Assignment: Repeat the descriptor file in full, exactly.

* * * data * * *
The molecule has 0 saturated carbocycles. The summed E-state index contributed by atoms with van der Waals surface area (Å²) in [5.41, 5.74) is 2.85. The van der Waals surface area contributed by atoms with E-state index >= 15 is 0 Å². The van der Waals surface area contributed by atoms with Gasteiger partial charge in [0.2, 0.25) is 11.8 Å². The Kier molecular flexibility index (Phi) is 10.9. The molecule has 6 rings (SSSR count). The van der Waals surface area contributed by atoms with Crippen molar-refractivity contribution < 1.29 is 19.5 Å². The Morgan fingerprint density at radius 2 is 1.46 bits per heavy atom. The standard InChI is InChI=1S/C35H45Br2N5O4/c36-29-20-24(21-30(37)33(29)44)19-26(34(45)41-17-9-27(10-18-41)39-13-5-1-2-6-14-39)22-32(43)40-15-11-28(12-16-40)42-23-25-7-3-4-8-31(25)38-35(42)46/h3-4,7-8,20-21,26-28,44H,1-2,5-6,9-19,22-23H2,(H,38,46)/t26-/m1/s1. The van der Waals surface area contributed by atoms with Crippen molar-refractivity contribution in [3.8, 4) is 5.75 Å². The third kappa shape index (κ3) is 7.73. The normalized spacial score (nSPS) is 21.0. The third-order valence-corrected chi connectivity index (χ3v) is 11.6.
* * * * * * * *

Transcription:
The molecule has 0 saturated carbocycles. The summed E-state index contributed by atoms with van der Waals surface area (Å²) in [5.41, 5.74) is 2.85. The van der Waals surface area contributed by atoms with E-state index >= 15 is 0 Å². The van der Waals surface area contributed by atoms with Gasteiger partial charge in [0.2, 0.25) is 11.8 Å². The Kier molecular flexibility index (Phi) is 10.9. The molecule has 6 rings (SSSR count). The van der Waals surface area contributed by atoms with Crippen molar-refractivity contribution < 1.29 is 19.5 Å². The Morgan fingerprint density at radius 2 is 1.46 bits per heavy atom. The standard InChI is InChI=1S/C35H45Br2N5O4/c36-29-20-24(21-30(37)33(29)44)19-26(34(45)41-17-9-27(10-18-41)39-13-5-1-2-6-14-39)22-32(43)40-15-11-28(12-16-40)42-23-25-7-3-4-8-31(25)38-35(42)46/h3-4,7-8,20-21,26-28,44H,1-2,5-6,9-19,22-23H2,(H,38,46)/t26-/m1/s1. The van der Waals surface area contributed by atoms with Crippen molar-refractivity contribution in [3.8, 4) is 5.75 Å². The third kappa shape index (κ3) is 7.73. The normalized spacial score (nSPS) is 21.0. The third-order valence-corrected chi connectivity index (χ3v) is 11.6.